Types of Eye Problems
There are different types of eye diseases and vision issues, some of which have no cure, but many can be treated. By maintaining a healthy lifestyle and regularly visiting an eye care professional, you can help manage your eye condition and address any changes in your vision.
About 3.4 million people in the United States aged 40 or above meet the definition of legal blindness, with a visual acuity of 20/200 or less in the better-seeing eye field of 20 degrees or less, or have corrected vision, according to the CDC.
Approximately 7 percent of children under the age of 18 in the USA have been diagnosed with an eye problem or condition. Additionally, around 3 percent of children under 18 are blind or have impaired eyesight. Vision loss is one of the top ten causes of disability in adults over the age of 18 and a significant disabling condition in children.
The good news is that it is never too late to start taking care of your health. Regular eye checkups and examinations can lead to early diagnosis, which is key to correcting or slowing down most eye conditions. If you experience vision problems that last for more than a few days or worsen, always consult your eye care professional.
Eye problems come in various forms, with glaucoma, cataracts, and refractive errors being the primary causes of visual impairment and preventable blindness. Cataracts are the most common cause of blindness, accounting for 66.2 percent of blindness cases and 80.7 percent of severe visual impairment cases, followed by refractive errors and glaucoma.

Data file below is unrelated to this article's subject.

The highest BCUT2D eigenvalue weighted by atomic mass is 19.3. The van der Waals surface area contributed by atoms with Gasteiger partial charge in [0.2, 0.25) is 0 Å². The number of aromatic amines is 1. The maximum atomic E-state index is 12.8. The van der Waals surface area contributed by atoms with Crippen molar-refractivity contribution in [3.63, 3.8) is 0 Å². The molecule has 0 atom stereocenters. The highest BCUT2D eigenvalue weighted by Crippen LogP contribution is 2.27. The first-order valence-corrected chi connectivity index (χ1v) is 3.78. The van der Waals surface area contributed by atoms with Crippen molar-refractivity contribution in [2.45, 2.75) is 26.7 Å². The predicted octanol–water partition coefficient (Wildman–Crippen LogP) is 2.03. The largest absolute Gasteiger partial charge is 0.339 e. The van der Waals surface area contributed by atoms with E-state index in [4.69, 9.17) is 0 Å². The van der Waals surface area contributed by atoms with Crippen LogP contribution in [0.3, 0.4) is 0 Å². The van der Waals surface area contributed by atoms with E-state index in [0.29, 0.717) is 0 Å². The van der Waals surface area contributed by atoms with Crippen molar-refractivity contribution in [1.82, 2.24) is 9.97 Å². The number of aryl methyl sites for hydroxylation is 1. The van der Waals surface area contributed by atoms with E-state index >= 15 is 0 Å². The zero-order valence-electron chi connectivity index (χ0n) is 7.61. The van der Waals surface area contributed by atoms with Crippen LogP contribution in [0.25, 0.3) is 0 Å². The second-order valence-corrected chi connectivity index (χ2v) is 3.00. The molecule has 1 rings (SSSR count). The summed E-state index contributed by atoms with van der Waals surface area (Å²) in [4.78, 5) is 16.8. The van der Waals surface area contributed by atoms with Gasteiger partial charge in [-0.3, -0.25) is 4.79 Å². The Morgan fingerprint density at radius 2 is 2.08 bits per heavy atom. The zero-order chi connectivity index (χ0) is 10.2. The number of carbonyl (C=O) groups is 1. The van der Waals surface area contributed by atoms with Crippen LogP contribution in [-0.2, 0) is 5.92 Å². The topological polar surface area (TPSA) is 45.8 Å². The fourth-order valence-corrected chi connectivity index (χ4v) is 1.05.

Primary Causes and Symptoms of Eye Problems
- Infection, vitamin deficiency, genetics, allergy, chemical irritants, and smoking are some common causes of eye diseases.
- Glaucoma: Excessive production of aqueous humor or obstruction of its outflow from the eye can lead to increased intraocular pressure and eventually cause glaucoma. Prolonged high eye pressure can result in irreversible nerve damage and vision loss.
- Cataract: Cataracts can be caused by hereditary factors, aging, dietary deficiencies of vitamins E, C, B, and protein, as well as exposure to UV rays.
- Xerophthalmia: This condition, caused by a deficiency of vitamin A, is the most common cause of blindness in children.
Symptoms that Require Immediate Consultation
- Blurred vision
- Severe eye pain
- Change in vision or sudden vision loss
- Foreign body sensation in the eye
- Watery or red eyes
Types of Eye Problems and Their Remedies
Refractive errors, including hyperopia, myopia, presbyopia, and astigmatism, are the most common vision problems in the United States. Symptoms may include blurred vision for near or distant objects, irritation, headache, or itching. Refractive errors can be corrected with contact lenses, eyeglasses, or surgery in some cases.
Cataracts, characterized by clouding of the eye’s lens, are a leading cause of blindness worldwide and the primary cause of vision loss in the USA. Cataracts can occur at any age due to various reasons, including genetic factors, and may even be present at birth. Symptoms of cataracts include sensitivity to light, cloudy vision, double vision, or poor night vision. Treatment for cataracts is widely available, but barriers such as treatment cost, lack of awareness, patient choice, and insurance coverage prevent many people from receiving proper care.
Diabetic retinopathy is a common complication of diabetes and a leading cause of blindness in American adults. It involves progressive damage to the blood vessels and light-sensitive tissue at the back of the eye (retina) that is crucial for good vision. Symptoms include blurred vision, double vision, and loss of sight. Diabetic retinopathy can be managed through laser treatment, diabetes management, and surgery. Proper disease management, including maintaining reasonable blood sugar control, can also reduce the risk of diabetic retinopathy. Early diagnosis and timely treatment are essential in minimizing the risk of vision loss.
If you experience any difficulty with your vision or persistent irritation, it is important to consult a healthcare professional at your earliest convenience.